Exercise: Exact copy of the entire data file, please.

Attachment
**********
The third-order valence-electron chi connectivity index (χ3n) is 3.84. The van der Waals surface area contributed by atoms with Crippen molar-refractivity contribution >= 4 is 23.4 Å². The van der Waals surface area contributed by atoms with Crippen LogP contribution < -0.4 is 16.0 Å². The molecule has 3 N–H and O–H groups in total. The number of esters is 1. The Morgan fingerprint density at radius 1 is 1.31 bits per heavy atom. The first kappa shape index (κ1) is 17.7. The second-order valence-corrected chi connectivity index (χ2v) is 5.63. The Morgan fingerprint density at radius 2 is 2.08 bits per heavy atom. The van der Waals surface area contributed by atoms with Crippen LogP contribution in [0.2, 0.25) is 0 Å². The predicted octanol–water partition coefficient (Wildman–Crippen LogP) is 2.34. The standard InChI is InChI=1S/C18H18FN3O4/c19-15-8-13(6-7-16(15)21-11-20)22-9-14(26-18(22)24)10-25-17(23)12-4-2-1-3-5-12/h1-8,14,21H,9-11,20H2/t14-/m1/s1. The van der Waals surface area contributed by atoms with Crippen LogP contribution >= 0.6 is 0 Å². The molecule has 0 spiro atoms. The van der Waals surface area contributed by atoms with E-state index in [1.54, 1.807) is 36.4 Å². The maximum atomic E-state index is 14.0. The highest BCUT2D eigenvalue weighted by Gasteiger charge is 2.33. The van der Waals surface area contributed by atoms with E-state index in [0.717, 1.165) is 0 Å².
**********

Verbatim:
The third-order valence-electron chi connectivity index (χ3n) is 3.84. The van der Waals surface area contributed by atoms with Crippen molar-refractivity contribution >= 4 is 23.4 Å². The van der Waals surface area contributed by atoms with Crippen LogP contribution < -0.4 is 16.0 Å². The molecule has 3 N–H and O–H groups in total. The number of esters is 1. The Morgan fingerprint density at radius 1 is 1.31 bits per heavy atom. The first kappa shape index (κ1) is 17.7. The second-order valence-corrected chi connectivity index (χ2v) is 5.63. The Morgan fingerprint density at radius 2 is 2.08 bits per heavy atom. The van der Waals surface area contributed by atoms with Crippen LogP contribution in [0.2, 0.25) is 0 Å². The predicted octanol–water partition coefficient (Wildman–Crippen LogP) is 2.34. The standard InChI is InChI=1S/C18H18FN3O4/c19-15-8-13(6-7-16(15)21-11-20)22-9-14(26-18(22)24)10-25-17(23)12-4-2-1-3-5-12/h1-8,14,21H,9-11,20H2/t14-/m1/s1. The van der Waals surface area contributed by atoms with Crippen LogP contribution >= 0.6 is 0 Å². The molecule has 0 spiro atoms. The van der Waals surface area contributed by atoms with E-state index in [1.54, 1.807) is 36.4 Å². The maximum atomic E-state index is 14.0. The highest BCUT2D eigenvalue weighted by Gasteiger charge is 2.33. The van der Waals surface area contributed by atoms with E-state index in [0.717, 1.165) is 0 Å².